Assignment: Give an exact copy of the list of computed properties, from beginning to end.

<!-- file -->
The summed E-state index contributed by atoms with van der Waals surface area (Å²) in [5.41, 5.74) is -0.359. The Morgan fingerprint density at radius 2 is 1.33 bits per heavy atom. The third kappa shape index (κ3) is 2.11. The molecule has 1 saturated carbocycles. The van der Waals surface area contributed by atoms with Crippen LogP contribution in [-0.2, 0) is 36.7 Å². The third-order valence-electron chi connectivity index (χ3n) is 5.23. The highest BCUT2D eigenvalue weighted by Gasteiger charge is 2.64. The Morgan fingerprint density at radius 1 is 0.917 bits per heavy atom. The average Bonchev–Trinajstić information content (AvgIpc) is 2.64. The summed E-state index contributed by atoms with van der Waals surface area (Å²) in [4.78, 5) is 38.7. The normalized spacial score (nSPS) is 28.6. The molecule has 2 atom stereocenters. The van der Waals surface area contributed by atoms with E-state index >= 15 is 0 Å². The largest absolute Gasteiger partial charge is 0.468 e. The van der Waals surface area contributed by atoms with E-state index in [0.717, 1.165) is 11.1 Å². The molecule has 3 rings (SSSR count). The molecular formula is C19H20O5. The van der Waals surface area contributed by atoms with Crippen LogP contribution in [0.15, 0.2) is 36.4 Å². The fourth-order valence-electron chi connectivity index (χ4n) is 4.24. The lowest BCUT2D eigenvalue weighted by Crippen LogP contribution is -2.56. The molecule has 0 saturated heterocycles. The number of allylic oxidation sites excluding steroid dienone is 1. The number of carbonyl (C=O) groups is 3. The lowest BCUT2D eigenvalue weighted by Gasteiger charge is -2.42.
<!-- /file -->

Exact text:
The summed E-state index contributed by atoms with van der Waals surface area (Å²) in [5.41, 5.74) is -0.359. The Morgan fingerprint density at radius 2 is 1.33 bits per heavy atom. The third kappa shape index (κ3) is 2.11. The molecule has 1 saturated carbocycles. The van der Waals surface area contributed by atoms with Crippen LogP contribution in [-0.2, 0) is 36.7 Å². The third-order valence-electron chi connectivity index (χ3n) is 5.23. The highest BCUT2D eigenvalue weighted by Gasteiger charge is 2.64. The Morgan fingerprint density at radius 1 is 0.917 bits per heavy atom. The average Bonchev–Trinajstić information content (AvgIpc) is 2.64. The summed E-state index contributed by atoms with van der Waals surface area (Å²) in [4.78, 5) is 38.7. The normalized spacial score (nSPS) is 28.6. The molecule has 2 atom stereocenters. The van der Waals surface area contributed by atoms with E-state index >= 15 is 0 Å². The largest absolute Gasteiger partial charge is 0.468 e. The van der Waals surface area contributed by atoms with E-state index in [0.717, 1.165) is 11.1 Å². The molecule has 3 rings (SSSR count). The molecular formula is C19H20O5. The van der Waals surface area contributed by atoms with Crippen LogP contribution in [0.15, 0.2) is 36.4 Å². The fourth-order valence-electron chi connectivity index (χ4n) is 4.24. The lowest BCUT2D eigenvalue weighted by Crippen LogP contribution is -2.56. The molecule has 0 saturated heterocycles. The number of allylic oxidation sites excluding steroid dienone is 1. The number of carbonyl (C=O) groups is 3. The lowest BCUT2D eigenvalue weighted by Gasteiger charge is -2.42.